No Silver Bullet for Fixed-Income Iliquidity02.29.2016
A range of solutions including changes in portfolio construction, more standard issuance, buyside to buyside trading and financial technology are needed to help tackle lower liquidity in fixed income according to a panel at the European Fixed income and FX Market Liquidity Conference.
James Wallin, senior vice president, AB, said on the AFME panel in London last week that it has become harder for funds managers to get trades done as banks have shrunk their balance sheets and become less active as market-makers in bonds. “You can see an opening but getting through is not always possible,” he added.
Wallin continued that not all the solutions are related to trading as fund managers also need to change the construction of their portfolios and use more derivatives.
“Regulation has moved liquidity from being capital-dependent to being driven by technology and connectivity so there is no burden on the financial system,” Wallin added. “The lesson from history is that new liquidity providers will grow organically.”
Stephen Grady, head of global trading at Legal & General, said on the panel that banks are changing their businesses to increasingly follow an agency model and so are less likely to interact with clients who are balance sheet intensive and expensive to serve.
“There is no single silver bullet and the amount of buyside-to-buyside trading will differ between firms,” Grady added. “10% of turnover is beyond the realm of the possible but there could be a 1% to 2% improvement.”
Grady said there will also be behavioural changes from market participants as the size of bond trades come down, holding periods go up and the types of new issues reflect underlying liquidity.
“There is an opportunity for the buyside to change behaviour and we have got to be part of the solution ourselves,” Grady added. “There is a long way to go with technology and the choice of fintech partners will be critical.”
Zar Amrolia, co-chief executive of electronic market-maker XTX Markets, expects banks to partner with new market participants who can manufacture liquidity. “Banks have to choose which part of the value chain to provide to clients and have to be really good at that part,” he added.
Amrolia expects smaller banks to opt out of liquidity provision and for corporates to change behaviour as more new issues become standardised.
“Nature abhors a vacuum and new technology-driven liquidity providers will arrive who do not face conduct issues,” Amrolia said. “Client expectations will also change and they will become smarter about who they choose to execute with, which will not just be based on the bid-offer spread.”
XTX Markets is a quant-driven firm which makes fixed income markets without any traders. Last month the Bank for International Settlements issued a report on “Electronic Trading in Fixed Income Markets.”
The report said the use of automated trading (including algorithmic and high-frequency trading) has grown in fixed income futures and parts of cash bond markets, and innovative trading venues and protocols have proliferated as new market participants have emerged.
“For some fixed income securities ‘electronification’ has reached a level similar to that in equity and foreign exchange markets, but for other instruments the take-up is lagging,” added the BIS. “Technology improvements have enabled dealers to substitute capital for labour.”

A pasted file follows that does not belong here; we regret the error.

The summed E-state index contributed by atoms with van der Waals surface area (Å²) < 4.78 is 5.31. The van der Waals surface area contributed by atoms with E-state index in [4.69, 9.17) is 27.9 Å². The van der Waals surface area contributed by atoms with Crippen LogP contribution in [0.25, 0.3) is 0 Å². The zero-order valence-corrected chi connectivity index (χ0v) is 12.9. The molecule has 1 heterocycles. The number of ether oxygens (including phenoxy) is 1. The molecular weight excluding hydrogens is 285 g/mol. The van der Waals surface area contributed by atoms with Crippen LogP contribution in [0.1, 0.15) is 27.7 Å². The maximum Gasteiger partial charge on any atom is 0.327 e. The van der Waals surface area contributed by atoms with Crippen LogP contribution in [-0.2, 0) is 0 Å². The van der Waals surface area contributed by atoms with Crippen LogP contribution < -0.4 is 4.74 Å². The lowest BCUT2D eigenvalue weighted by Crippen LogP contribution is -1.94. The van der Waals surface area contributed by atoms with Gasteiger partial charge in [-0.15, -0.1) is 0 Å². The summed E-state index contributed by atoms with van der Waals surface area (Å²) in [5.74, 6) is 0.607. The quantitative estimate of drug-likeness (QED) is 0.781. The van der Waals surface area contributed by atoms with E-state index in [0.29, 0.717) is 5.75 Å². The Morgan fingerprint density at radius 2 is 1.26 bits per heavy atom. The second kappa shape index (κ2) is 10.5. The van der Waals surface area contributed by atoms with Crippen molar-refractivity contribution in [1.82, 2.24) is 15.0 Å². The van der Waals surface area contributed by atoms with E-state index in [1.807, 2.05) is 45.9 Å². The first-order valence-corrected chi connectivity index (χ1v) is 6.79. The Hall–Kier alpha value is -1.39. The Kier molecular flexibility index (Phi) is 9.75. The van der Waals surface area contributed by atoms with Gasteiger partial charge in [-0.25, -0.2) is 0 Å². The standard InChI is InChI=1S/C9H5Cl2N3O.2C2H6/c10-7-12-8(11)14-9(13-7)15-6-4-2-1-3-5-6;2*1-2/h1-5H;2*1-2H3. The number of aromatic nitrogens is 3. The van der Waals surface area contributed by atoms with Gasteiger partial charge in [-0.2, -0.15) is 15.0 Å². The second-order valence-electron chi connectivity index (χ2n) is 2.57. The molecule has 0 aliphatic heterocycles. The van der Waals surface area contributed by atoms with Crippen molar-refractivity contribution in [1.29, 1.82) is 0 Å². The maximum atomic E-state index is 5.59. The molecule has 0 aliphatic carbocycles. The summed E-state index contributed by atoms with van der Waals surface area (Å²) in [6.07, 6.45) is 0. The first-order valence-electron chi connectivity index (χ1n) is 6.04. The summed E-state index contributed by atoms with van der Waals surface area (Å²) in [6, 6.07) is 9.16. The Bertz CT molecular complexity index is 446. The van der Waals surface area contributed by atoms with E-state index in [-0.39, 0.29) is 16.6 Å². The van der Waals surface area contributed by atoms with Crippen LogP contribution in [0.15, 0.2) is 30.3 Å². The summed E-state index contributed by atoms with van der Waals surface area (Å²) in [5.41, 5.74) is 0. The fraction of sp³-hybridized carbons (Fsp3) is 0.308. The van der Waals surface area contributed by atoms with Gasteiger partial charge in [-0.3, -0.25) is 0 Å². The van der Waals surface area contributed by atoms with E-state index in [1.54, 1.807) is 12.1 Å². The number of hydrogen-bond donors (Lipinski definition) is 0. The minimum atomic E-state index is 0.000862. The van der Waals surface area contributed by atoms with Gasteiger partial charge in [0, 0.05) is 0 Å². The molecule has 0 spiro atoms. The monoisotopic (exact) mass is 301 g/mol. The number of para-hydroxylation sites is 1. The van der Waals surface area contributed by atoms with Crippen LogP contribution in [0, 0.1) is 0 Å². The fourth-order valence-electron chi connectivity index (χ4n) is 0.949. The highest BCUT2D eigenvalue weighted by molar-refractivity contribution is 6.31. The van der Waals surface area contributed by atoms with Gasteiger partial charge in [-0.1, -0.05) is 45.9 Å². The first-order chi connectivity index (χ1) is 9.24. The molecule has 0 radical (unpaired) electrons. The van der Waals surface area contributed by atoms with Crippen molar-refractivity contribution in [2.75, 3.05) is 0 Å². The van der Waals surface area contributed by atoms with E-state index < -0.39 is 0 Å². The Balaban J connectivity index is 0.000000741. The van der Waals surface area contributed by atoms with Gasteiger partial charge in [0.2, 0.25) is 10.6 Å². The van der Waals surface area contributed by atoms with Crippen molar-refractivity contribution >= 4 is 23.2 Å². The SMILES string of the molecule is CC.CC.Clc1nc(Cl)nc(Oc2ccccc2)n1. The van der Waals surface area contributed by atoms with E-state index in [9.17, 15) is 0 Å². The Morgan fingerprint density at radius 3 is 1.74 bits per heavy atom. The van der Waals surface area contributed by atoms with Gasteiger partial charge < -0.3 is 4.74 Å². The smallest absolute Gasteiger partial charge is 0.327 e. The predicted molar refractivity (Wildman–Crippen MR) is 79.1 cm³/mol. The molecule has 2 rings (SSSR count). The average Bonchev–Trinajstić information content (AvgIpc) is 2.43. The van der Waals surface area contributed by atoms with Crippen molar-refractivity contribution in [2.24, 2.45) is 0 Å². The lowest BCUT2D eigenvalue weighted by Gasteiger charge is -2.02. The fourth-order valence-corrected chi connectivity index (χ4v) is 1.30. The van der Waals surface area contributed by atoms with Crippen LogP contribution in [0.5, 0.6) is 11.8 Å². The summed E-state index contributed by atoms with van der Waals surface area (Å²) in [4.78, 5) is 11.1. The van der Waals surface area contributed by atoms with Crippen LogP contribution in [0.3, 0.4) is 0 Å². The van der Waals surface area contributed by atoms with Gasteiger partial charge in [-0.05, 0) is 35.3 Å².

The study continued that electronification is also changing the behaviour of buyside investors and deepening their use of execution strategies, in particular complex algorithms.
“Large asset managers are further internalising flows within their fund family,” said the BIS. “And a number of asset managers are supporting different competing platform initiatives that are attempting to source pools of liquidity using new trading protocols.”
The BIS highlighted the rise of electronic all-to-all trading platforms which have around 5% of electronically traded investment grade and high-yield bond trades according to market participants. “This has pressured buyside participants into reconsidering their position in the market, and some of them have acted to develop infrastructure that allows them to respond to trade enquiries,” added the report.
Investors are also adapting their execution strategies, especially for large volumes, in order to minimise the cost of transacting.
“From a purely electronic perspective, some buyside firms have deployed trade execution algorithms of their own, while others rely on the algorithms of agency brokers,” added the BIS. “The expansion in the number of new platforms and data providers in the fixed income market has also provided investors with new means of transacting directly with each other or more transparent information with which to source potential pools of liquidity.”
The BIS continued that another form of electronification is the use of exchange-traded funds as ETFs can be traded throughout the day – even if the underlying assets are not traded frequently. The report added that it is still unclear whether ETFs fundamentally improve the liquidity situation.
“This liquidity transformation may imply that investors are facing some degree of basis risk and may possibly also result in a form of liquidity illusion,” added the BIS. “Moreover, on a market structure level these inflows into instruments that give instantaneous liquidity may also increase the risk of disorderly moves due to the potential for herd mentality.”
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